Strong and Sweet

It was a day. It was one of those days that make you want to curl up on the sidewalk, even when you only a few steps from your home. One of those days where the sky feels intentionally cloudy and time moves especially slow. On one of those days when the whole universe is giving you the middle finger, there is only one remedy that I would suggest: Ariana Grande’s Sweetener.

Like its title, the album instantly serves to make any situation a little more palatable. Each song dissolves softly, flowing so easily into each other, flowing so easily into your heart. Each song swirls around you in a glorious cloud of harmonious beats. It is so easy to become absorbed in the album. It is as if Ariana has condensed a little bit of her own happiness into every note. Yet, instead of feeling envious, you welcome the joyous wonder in her voice. After a year of overwhelming cynicism, it is refreshing to have a piece of art that is so distinct from the rest of the climate. The album is hopeful, reveling in the present and anticipatory of a better future.

Even a song that lingers on a failed relationship like better off, acknowledges the mistake as necessity instead of a regret. “I’m better off without him. I’m better off being a wild one”, she sings softly as if to herself. She isn’t accusatory or harsh like many other contemporary break-up songs. No, this is a woman who has come out of a relationship having learned something. There is no anger and the song is more powerful for it. When I listen to the album, I am impressed by the maturity that suffuses it. Yet, unlike her previous album, Dangerous Woman, she doesn’t have to resort to leather or sexual innuendos to express this newfound womanhood. Becoming an adult is not just sex, it is the comfort with oneself, comfort with who they’ve become. While her last attempt had a touch of desperation, this time no one doubts her seriousness. Somehow, Ariana has achieved the ultimate contradiction. She has spun happiness into power, she has transformed sugar into medicine for the soul.

The ultimate testament to Ariana’s new-found tenacity is in her last song, get well soon. It concerns the anxiety and depersonalization she felt after the terrorist attack following her 2017 concert in Manchester. Over and over, she pleads with herself, “Girl, what’s wrong with you? Come back down”. Over and over, it breaks my heart, even as I am drawn to the song again and again. But Ariana is not alone, and she reassures that we aren’t either. She draws her strength from her community, never letting tragedy destroy who she is.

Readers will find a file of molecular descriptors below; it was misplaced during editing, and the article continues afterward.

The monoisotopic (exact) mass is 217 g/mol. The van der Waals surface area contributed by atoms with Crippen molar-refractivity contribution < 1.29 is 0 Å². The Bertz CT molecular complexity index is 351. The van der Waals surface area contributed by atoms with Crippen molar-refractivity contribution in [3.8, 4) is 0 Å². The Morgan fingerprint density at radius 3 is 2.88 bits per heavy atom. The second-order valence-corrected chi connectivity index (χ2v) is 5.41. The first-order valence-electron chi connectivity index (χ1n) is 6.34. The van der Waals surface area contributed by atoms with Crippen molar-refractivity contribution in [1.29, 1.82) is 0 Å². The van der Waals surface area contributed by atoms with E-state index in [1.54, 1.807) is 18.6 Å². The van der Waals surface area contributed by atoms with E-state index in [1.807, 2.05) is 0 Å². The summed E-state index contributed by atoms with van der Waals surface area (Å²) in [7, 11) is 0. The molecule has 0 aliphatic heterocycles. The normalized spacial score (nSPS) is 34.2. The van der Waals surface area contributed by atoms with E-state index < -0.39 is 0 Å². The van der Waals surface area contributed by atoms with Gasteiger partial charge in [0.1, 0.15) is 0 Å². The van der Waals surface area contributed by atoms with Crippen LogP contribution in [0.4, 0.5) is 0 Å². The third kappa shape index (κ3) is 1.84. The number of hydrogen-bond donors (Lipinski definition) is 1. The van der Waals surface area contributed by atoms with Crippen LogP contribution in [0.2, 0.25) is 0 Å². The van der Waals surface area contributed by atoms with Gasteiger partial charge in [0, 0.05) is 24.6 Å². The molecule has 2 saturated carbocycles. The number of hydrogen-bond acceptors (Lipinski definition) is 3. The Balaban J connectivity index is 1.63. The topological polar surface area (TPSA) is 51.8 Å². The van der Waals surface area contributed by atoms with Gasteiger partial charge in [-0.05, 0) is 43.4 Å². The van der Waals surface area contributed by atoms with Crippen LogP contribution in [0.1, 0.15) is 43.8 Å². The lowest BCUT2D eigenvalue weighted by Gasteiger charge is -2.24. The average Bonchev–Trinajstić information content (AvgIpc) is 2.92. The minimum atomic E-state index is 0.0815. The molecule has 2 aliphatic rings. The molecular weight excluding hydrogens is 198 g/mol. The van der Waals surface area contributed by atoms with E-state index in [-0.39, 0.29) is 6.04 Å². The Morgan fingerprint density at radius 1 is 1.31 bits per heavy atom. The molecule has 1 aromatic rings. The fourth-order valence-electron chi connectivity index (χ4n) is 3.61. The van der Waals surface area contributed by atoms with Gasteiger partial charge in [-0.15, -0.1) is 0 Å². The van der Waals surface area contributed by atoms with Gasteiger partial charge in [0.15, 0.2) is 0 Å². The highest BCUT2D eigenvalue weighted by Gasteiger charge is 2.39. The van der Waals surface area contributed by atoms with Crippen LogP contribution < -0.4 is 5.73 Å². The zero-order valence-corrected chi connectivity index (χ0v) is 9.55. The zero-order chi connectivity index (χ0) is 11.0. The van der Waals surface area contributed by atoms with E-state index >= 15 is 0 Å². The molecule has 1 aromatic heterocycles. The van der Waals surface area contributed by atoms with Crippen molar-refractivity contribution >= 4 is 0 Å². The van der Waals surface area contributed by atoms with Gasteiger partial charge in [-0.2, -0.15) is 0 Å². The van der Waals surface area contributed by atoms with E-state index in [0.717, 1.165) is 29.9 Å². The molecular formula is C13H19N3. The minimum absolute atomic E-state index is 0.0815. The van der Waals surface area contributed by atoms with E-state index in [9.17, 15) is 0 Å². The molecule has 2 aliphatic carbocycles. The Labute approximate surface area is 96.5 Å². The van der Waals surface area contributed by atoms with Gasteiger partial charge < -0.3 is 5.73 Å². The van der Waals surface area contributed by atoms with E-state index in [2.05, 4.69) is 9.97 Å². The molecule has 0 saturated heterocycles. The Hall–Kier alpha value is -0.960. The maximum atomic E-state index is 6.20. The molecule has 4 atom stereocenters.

So, even though it has been four months since its official release, even though she has already released another smash hit (which she predicted!), listen to Sweetener. Listen to Ariana, as she stretches for a higher note than you thought was possible. Listen to Ariana and be inspired to do the impossible.

Winter Indulgences

I think I may have a little bit of a problem. It is located somewhere between my canine and my incisor. I’m talking about my sweet tooth and I believe it may be destroying my life. As any University of Michigan student can attest, the end of the fall semester is a desperate time. Every walk takes a little longer and is a lot damper. Our winter coats weigh us down and make us sweat, even as they protect us from the bitter wind. So, is it any surprise when we are drawn to sweet food like ants to a picnic during these never-ending winter months? We are reaching out for a comfort that a simple calorie count cannot measure. I am not just consuming a piece of chocolate cake. I am floating on a sinful cloud of light frosting on a crumbly, airy structure. And there are more slices waiting for me, cooling under the delicate lights of the dining hall. It makes it so easy to say yes, again and again. It is so easy to allow myself just one more tempting bite. Before, you know it, you have consumed several cookies, many more glasses of hot chocolate, and a stray brownie that simply demanded to be eaten. After all, every bulging waistline can be hidden under another chunky sweater.

Indulging my worst desires is a pleasure in itself. The semester is an exercise in restraint. Can I go out with my friends tonight? No, there is an economics worksheet to be finished. Can I finally read even a page of that book taunting me from my bookshelves? No, I must start on an English paper before my procrastination results in all-night typing session. Every time, I hold myself back, force myself to take a more long-term view. But while a failed midterm can sink a GPA, a brownie is a relatively small failure of self-control.

The night is withering away. The minutes keep ticking towards midnight. The days keep ticking towards the end of the semester. I focus, instead, on something more solid, a small bar of dark chocolate. The only critical decision I have is whether to take small careful bites or feel the whole thing crunch in my mouth. The moment arrives, and I melt with the chocolate until there is nothing left.

To Grandmother’s House We Go